In step #417, the microcomputer 33 again performs the in-focus determination. If an in-focus state is obtained in step #417, the flow advances to step #401 without driving a lens. If an in-focus state is not obtained in step #417, the microcomputer 33 checks in step #418 whether FLAG2 is "1." If FLAG2 is "1," this indicates that AF activation is not the half-push switch 35 but the second function command instructs control by the focus lock switch 36 for lens driving, so the microcomputer 33 checks whether the focus lock switch 36 is ON (step #419). If the focus lock switch 36 is ON, the microcomputer 33 drives the lens and again executes the focus detection routine (step #401). If the focus-lock switch 36 is OFF, the flow advances to the focus detection routine (step #401) without performing lens driving. If FLAG2 is "0" in step #418, this means that lens driving corresponds to the manipulation of the half-push switch which is one of the original functions of the camera body, so the microcomputer 33 checks whether the half-push switch is ON (step #420). If the half-push switch is OFF, the flow advances to step #401 without driving the lens. If the half-push switch is ON, the microcomputer 33 executes lens driving if focus lock is not set by the lock switch 36. If focus the focus lock switch 36 is on, the flow advances to step #401 without executing lens driving.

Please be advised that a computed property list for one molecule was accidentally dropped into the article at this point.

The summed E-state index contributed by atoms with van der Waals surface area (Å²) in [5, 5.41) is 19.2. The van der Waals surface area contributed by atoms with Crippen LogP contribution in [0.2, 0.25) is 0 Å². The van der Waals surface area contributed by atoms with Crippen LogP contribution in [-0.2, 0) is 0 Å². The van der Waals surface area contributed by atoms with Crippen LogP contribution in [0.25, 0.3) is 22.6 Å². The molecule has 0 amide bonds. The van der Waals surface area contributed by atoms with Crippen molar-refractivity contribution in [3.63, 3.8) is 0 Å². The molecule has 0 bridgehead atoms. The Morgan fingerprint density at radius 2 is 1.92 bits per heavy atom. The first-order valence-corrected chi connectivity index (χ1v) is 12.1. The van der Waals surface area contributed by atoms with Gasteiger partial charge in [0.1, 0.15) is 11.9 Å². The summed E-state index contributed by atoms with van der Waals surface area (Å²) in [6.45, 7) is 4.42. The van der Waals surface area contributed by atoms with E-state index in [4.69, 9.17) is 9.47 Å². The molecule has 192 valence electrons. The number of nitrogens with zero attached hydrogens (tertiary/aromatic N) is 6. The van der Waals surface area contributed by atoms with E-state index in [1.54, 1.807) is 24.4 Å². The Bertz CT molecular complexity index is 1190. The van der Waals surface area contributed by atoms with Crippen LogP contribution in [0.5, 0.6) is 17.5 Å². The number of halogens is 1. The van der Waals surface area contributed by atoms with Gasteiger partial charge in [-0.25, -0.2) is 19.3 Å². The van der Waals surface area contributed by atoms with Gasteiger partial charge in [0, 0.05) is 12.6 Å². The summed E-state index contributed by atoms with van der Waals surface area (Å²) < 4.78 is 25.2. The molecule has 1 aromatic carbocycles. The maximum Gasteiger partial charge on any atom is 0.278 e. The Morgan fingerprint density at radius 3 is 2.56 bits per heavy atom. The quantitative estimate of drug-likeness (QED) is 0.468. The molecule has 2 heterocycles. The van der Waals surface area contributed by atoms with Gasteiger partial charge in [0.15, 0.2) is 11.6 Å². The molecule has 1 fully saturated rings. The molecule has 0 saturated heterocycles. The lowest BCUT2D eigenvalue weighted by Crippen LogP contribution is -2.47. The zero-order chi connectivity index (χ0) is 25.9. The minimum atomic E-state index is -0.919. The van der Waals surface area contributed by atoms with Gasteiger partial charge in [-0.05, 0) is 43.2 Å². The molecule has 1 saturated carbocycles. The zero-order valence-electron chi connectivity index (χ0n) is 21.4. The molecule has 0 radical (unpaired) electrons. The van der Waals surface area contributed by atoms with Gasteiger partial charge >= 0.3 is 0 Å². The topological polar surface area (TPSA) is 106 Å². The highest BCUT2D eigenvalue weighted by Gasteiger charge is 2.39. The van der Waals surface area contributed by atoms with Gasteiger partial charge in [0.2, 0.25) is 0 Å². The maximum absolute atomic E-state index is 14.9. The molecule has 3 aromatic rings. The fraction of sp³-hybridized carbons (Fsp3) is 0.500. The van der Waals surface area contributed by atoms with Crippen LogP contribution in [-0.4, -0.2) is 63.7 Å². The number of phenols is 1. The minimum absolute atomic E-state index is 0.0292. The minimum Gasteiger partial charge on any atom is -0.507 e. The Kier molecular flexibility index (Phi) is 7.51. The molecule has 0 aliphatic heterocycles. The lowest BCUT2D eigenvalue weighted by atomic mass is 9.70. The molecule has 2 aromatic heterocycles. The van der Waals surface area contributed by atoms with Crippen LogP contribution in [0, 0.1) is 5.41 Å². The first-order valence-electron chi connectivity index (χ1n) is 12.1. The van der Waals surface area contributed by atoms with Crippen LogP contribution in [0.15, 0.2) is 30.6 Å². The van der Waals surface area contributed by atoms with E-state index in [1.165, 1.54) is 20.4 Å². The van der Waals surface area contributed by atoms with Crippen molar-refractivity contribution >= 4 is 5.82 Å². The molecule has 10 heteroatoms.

FIG. 4 shows an external communication interrupt flow. In FIG. 4, the RAM is initialized (step #501) by communication interrupt, received data is stored in a predetermined area of the RAM (step #502), and then the flow returns to the main flow.
FIG. 5 shows a release interrupt routine. The release interrupt is activated by ON of the release switch connected to the interrupt terminal of the microcomputer 33.